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Chris Higgs

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  1. Yes, 2-361. Bulit as DC2 -both brake levers at the same end which kept them out of the way of the muck when they tipped the china clay out. Chris
  2. If the software is free, but I have to purchase a new computer to run it, then it's not really free, is it? Gonna stick with TurboCAD, which is still as quick as a spring chicken on my machine. Chris
  3. I'm sure Fusion 360 can do 2D-CAD fine. And it can store parts and use parameters, both of which could be handy. My main issue with it is that on my aged (but high quality) personal laptop it runs as slow as sin. It takes an age to start. Chris
  4. I was looking (I don't know where or when) at a modern FB switch and it had a chamfer on the top edge. The don't have to be knife-edge at the bottom. Chris
  5. Perhaps another thing to mention is that the thinner the material you use, the finer the half-etch detail you can produce as it will be eaten away less by undercut. Chris
  6. I use 0.12mm as well. Smaller than that ad they tend not to come out reliably. Never tried to measure one, but I suspect they actually are not that thick when etched. Rivets is another area where you go as small as you dare. But if you want really thin plank gaps or rivets, then 3D-print them. Chris
  7. I agree, stainless is for special circumstances where nickel silver is too soft - thin material or thin detail items. 4 thou stainless is more robust than 10 thou nickel-silver is. I'd tend to glue rather than solder it. Chris
  8. TurboCAD doesn't. Instead if you click on an item you can edit its properties precisely in a set of edit boxes in an action bar. My day job for the last three years has been to design touch-screen UI software for machine tools, mills and lathes (large ones that typically fill a whole room). We have the same approach there. Action bars or indeed whole tabs with the parameters laid out. We even have a CAD module that is entirely touch operated, no keyboard or mouse. Chris
  9. Yes, that's pretty much it. Or at least, let's say I complete the various component designs that way, then fill them in, typically in a 'filling-in' session. Laying them out onto e.g. a complete wagon chassis and adding the tabs and surround gets done next. And then finally laying out a set of designs onto a sheet to be etched. As Jim observed, that can be an awful lot of them in 2mm. Of course, that's the theory. It becomes iterative once you notice some mistake you made, or are struck by a better idea. Chris
  10. OK, these are the layers I use, inspired by David. These three are used to draw the outline(edges) of the parts, they are never directly used on the etching artwork: Outline_Both Outline_Front Outline_Rear From these the filled parts are produced: Surface_Front Surface_Rear I draw the tabs, the framing and the text separately: Tabs Framing etch from front (the text) In addition, there is a layer where you can just doodle, draw things like distances, wheel sizes, motor positions etc: to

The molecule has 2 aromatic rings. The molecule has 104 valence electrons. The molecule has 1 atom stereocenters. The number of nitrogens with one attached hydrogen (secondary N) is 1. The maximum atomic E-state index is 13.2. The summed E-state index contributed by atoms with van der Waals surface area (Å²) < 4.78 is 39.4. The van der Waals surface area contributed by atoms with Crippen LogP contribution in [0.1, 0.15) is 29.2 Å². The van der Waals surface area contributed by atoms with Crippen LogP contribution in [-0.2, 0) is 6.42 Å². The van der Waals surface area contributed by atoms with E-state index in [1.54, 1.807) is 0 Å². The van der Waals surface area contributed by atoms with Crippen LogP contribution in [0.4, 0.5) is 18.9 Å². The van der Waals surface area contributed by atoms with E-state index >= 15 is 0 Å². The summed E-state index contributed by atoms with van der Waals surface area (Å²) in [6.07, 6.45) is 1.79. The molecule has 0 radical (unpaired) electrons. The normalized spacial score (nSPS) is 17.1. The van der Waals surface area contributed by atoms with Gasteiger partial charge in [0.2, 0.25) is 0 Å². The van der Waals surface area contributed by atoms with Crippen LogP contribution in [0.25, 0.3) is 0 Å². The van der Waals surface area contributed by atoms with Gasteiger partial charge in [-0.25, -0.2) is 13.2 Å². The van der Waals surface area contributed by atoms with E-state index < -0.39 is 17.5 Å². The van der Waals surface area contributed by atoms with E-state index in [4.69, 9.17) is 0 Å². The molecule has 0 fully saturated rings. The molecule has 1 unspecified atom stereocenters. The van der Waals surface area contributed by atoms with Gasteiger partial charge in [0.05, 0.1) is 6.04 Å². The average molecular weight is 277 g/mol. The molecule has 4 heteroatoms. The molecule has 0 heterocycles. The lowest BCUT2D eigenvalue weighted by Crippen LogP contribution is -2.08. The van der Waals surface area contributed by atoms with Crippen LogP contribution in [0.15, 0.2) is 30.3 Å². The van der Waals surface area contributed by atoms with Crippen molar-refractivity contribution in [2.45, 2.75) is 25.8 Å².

11. That is a nice idea with the printer, but somehow I cannot imagine getting an A3 metal sheet in a printer and getting both sides printed in exact registration for the kind of etching that will produce anyway complicated. So I suspect the industry will be sticking with films for the forseeable future. Chris
  12. You can use OpenSCAD for 2D etching stuff too, I don't but I think Alan Cox has. Chris
  13. I tend to fear the latter view, having had similar experiences in another field with open-source software that stopped being so in a small way, but breaking a whole business model. We ended up implementing the whole feature ourselves. It only takes removal of one key feature from a free version to render it unusable for a certain set of customers. And given the paid price of Fusion360 is far from peanuts, that is a big issue. I use OpenSCAD for 3D work, which is another approach altogether, basicially a style of programming langauge. and as you can download all the C++ code that co
  14. 3D is a different matter, and probably should not be conflated with etching. I have not found the 3D functionality of classic CAD programs like AutoCAD and TurboCAD to be all that hot, and would definitely think about using programs that specialise in 3D, like Blender or Rhino (or others). As to the 3D printer/Proxxon mill/Watchmaker's lathe debate, I went for all three, albeit several years apart! None get anywhere near as much use as my 'full-sized' pillar drill and Chinese lathe though, as they are all way too small and puny to fix stuff around the house. Chris
  15. I will probably surprise no one (including Jim) that my experiences with PEC and PPD are quite different than his. Like him I use a 'proper' CAD program, in my case TurboCAD, which to me has a user interface more akin to a standard Microsoft windows program than AutoCAD, which was around long before Windows and still shows the evidence of its command line interface origins, having said that they have added a lot of Windows functionality. However, if you fancy turning your amateur efforts into a possible future career in CAD, AutoCAD is the one to go for because it is what the pros
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